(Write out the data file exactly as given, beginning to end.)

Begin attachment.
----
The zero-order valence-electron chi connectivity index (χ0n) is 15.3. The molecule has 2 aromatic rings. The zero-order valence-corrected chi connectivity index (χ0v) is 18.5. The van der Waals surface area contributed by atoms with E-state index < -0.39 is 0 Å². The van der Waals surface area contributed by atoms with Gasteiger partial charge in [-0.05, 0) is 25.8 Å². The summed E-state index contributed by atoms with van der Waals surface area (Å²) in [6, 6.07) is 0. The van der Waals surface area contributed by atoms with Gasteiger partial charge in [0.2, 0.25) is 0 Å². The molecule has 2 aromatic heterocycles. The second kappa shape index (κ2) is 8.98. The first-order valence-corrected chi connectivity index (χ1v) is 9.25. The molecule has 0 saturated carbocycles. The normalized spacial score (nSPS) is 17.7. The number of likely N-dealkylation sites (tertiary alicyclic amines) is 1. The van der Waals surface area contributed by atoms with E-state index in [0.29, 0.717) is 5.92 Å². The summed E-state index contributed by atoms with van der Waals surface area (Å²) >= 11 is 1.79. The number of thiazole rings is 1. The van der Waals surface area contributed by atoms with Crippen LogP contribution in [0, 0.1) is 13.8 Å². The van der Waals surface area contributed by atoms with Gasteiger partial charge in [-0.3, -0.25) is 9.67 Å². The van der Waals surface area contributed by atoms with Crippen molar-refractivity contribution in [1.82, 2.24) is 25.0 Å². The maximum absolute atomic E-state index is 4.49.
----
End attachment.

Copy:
The zero-order valence-electron chi connectivity index (χ0n) is 15.3. The molecule has 2 aromatic rings. The zero-order valence-corrected chi connectivity index (χ0v) is 18.5. The van der Waals surface area contributed by atoms with E-state index < -0.39 is 0 Å². The van der Waals surface area contributed by atoms with Gasteiger partial charge in [-0.05, 0) is 25.8 Å². The summed E-state index contributed by atoms with van der Waals surface area (Å²) in [6, 6.07) is 0. The van der Waals surface area contributed by atoms with Gasteiger partial charge in [0.2, 0.25) is 0 Å². The molecule has 2 aromatic heterocycles. The second kappa shape index (κ2) is 8.98. The first-order valence-corrected chi connectivity index (χ1v) is 9.25. The molecule has 0 saturated carbocycles. The normalized spacial score (nSPS) is 17.7. The number of likely N-dealkylation sites (tertiary alicyclic amines) is 1. The van der Waals surface area contributed by atoms with E-state index in [0.29, 0.717) is 5.92 Å². The summed E-state index contributed by atoms with van der Waals surface area (Å²) >= 11 is 1.79. The number of thiazole rings is 1. The van der Waals surface area contributed by atoms with Crippen LogP contribution in [0, 0.1) is 13.8 Å². The van der Waals surface area contributed by atoms with Gasteiger partial charge in [-0.3, -0.25) is 9.67 Å². The van der Waals surface area contributed by atoms with Crippen molar-refractivity contribution in [1.82, 2.24) is 25.0 Å². The maximum absolute atomic E-state index is 4.49.